do better?  How does our understanding of gender impact our theology?
Does it implicate the way we view God and our relationship to God?

We invite proposals for individual papers and panel presentations.  We
especially encourage the submission of topics that lend themselves to
interactive discussions and workshops.  Please submit a short abstract of
your proposed presentation, as well as a brief CV by September 15, 2003.
Proposals should be sent via email to: <conference@...>  Proposals may
also be mailed the JOFA Office, 15 East 26th Street, Suite 915, New York,
NY 10010, Attn: Fifth International Conference on Feminism and Orthodoxy.


From: <Danmim@...>
Date: Sun, 27 Jul 2003 10:29:17 EDT
Subject: Children not attending Second Marriage

do you know of a makor for children not attending the second marriage of
a parent?


From: Reuben Rudman <rudman@...>
Date: Thu, 24 Jul 2003 18:02:55 -0400
Subject: Cities of Refuge

V40#19, Question was asked:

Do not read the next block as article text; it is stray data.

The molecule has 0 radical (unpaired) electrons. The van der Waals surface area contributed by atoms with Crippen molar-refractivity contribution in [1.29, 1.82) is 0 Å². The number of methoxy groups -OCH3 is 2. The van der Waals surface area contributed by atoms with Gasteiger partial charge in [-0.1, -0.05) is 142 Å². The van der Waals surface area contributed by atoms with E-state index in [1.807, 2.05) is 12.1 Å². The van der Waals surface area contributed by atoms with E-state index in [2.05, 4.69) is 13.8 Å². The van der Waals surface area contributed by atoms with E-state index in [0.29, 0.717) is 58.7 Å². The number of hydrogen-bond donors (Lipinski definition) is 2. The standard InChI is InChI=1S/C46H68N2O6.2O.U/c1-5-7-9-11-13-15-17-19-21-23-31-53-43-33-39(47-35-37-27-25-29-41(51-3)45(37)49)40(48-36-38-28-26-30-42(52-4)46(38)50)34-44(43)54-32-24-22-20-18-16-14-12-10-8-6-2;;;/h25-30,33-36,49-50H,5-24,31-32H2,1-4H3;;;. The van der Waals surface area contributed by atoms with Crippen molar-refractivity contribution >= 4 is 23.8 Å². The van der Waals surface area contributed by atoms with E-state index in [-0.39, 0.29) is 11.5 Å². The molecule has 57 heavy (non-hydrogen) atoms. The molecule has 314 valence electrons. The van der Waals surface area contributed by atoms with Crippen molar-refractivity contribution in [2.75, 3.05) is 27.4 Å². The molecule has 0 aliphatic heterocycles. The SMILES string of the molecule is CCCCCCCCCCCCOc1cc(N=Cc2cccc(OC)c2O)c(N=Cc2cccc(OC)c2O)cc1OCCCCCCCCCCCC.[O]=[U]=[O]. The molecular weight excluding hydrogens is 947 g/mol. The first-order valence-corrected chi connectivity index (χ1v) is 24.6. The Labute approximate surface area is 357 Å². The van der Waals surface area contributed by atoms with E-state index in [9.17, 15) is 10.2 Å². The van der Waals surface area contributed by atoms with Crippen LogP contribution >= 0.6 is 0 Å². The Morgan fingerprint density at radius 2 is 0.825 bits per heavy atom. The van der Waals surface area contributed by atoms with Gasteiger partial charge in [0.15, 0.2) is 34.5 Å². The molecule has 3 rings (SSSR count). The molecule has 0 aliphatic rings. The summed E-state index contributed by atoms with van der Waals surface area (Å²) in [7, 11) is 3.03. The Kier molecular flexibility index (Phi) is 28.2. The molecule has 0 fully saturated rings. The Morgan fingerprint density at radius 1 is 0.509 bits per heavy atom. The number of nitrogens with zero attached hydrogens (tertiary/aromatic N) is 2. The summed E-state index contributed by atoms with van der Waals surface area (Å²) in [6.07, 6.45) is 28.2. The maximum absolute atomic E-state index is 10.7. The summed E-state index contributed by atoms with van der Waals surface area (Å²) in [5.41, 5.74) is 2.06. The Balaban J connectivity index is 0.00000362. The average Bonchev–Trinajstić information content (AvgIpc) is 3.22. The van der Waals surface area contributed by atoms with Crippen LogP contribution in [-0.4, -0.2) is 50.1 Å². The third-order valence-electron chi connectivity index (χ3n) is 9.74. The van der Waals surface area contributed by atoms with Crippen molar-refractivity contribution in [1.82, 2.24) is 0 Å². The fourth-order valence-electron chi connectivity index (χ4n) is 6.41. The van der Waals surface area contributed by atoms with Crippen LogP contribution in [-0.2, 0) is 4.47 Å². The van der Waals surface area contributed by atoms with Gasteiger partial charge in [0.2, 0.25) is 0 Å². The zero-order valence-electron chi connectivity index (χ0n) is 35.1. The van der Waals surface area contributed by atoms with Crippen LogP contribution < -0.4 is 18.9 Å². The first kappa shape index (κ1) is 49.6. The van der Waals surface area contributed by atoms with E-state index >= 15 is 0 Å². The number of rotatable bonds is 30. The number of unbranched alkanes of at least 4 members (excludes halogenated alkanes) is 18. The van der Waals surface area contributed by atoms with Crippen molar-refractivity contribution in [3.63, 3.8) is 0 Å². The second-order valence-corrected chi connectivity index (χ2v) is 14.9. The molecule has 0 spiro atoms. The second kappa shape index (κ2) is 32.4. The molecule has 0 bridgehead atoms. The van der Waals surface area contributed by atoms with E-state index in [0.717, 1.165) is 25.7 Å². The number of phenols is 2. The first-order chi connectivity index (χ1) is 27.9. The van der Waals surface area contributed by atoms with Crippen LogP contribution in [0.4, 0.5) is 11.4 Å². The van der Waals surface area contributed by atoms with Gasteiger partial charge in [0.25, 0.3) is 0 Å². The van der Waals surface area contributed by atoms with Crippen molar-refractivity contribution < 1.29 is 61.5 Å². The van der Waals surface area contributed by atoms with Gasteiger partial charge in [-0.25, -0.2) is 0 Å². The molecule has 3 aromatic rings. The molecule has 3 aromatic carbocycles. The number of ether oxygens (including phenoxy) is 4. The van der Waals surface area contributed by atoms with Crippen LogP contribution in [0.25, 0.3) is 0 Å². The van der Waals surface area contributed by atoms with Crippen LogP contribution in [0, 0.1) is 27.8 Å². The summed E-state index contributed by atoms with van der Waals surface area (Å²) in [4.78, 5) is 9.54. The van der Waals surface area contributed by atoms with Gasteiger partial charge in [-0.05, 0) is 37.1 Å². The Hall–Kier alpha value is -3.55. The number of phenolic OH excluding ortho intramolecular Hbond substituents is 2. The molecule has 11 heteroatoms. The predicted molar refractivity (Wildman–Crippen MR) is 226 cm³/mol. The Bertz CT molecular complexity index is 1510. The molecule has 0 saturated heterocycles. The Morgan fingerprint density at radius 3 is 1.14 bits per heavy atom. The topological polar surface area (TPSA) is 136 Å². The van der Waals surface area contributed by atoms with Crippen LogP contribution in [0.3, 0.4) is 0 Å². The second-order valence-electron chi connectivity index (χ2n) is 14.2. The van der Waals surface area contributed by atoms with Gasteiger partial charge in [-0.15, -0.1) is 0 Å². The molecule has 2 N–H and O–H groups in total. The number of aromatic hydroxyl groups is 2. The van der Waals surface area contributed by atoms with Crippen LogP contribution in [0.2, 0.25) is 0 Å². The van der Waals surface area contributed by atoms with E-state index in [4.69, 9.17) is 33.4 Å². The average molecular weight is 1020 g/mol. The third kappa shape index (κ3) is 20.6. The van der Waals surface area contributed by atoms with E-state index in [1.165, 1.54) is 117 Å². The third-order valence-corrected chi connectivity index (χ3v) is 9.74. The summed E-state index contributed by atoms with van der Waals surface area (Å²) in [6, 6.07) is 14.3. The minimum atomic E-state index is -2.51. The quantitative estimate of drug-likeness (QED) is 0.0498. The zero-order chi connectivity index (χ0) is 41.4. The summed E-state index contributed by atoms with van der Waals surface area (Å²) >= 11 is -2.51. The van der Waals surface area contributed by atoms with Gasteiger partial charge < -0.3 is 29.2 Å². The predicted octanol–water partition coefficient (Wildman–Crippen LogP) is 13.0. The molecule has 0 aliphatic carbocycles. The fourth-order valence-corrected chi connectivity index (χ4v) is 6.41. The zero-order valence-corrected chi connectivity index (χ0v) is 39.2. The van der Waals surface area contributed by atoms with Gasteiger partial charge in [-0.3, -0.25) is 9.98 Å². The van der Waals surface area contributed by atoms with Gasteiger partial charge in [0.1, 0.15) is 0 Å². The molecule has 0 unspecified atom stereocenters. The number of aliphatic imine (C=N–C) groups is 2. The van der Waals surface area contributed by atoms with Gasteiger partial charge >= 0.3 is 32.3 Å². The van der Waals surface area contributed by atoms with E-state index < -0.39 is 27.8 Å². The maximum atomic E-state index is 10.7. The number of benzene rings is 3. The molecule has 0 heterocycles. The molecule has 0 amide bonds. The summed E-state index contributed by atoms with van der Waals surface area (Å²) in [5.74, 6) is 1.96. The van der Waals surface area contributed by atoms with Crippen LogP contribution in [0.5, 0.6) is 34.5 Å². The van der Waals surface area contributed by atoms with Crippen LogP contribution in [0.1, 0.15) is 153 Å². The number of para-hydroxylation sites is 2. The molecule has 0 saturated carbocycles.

> Anyone familiar with a commentator(s) saying that Macheneh Levy served
> as Orei Miklot ?

In Mesechta Zevachim 117a it says that they would find refuge in the
Levite camp (Machaneh Leviah); based on a posuk.

In the Mechilta on Shmos 21:13 it also says this and gives a logical
reason as well as the reason based on the pasuk.

Rashi mentions it in Chumash, on Shmos 21:13.  Other meforshim also
mention it.

It is also mentioned by Rashi on Mesechta Makkos 12b, s.v. Makom.  This
Rashi is quoted twice by Rav Meir Simcha:

a. Meshech Chachma, Bamidbar perek 35 pasuk 13
b. Ohr Sameach on Hilchos Shmitta v'Yovel perek 13  halacha 7.

Since we are taught (e.g., Rashi in this week's layning) that the laws
of Ohrey Miklat (Cities of Refuge) were not in effect until all 6 cities
were established, after the conquest of the land, the question arises -
was there a Machaneh Leviah in existence during that period (if yes,
presumably located near the Mishkan) or were the laws of Ohrey Miklat
suspended during the time of the Kivush Ha'aretz or did they become
effective in the cities of the Levi'im as they were conquered?  The
Meshech Chachma does mention that after Bayis Rishon the cities of the
Lewvi'im ceased to be a refuge and only the 6 Ohrey Miklat were
operational.  He does not mention anything about the period during the
Kivush Ha'aretz.  )There are Halachic differences between finding refuge
in an Ir Miklat versus refuge in the Levite city.)

So the question remains - during the years of Kivush Ha'aretz was there
a place of refuge or not?  Any sources on this?

I have not found any direct sources but my sense of this is that there
was always a place of refuge with the Levi'im.  Rashi in Shmos says : af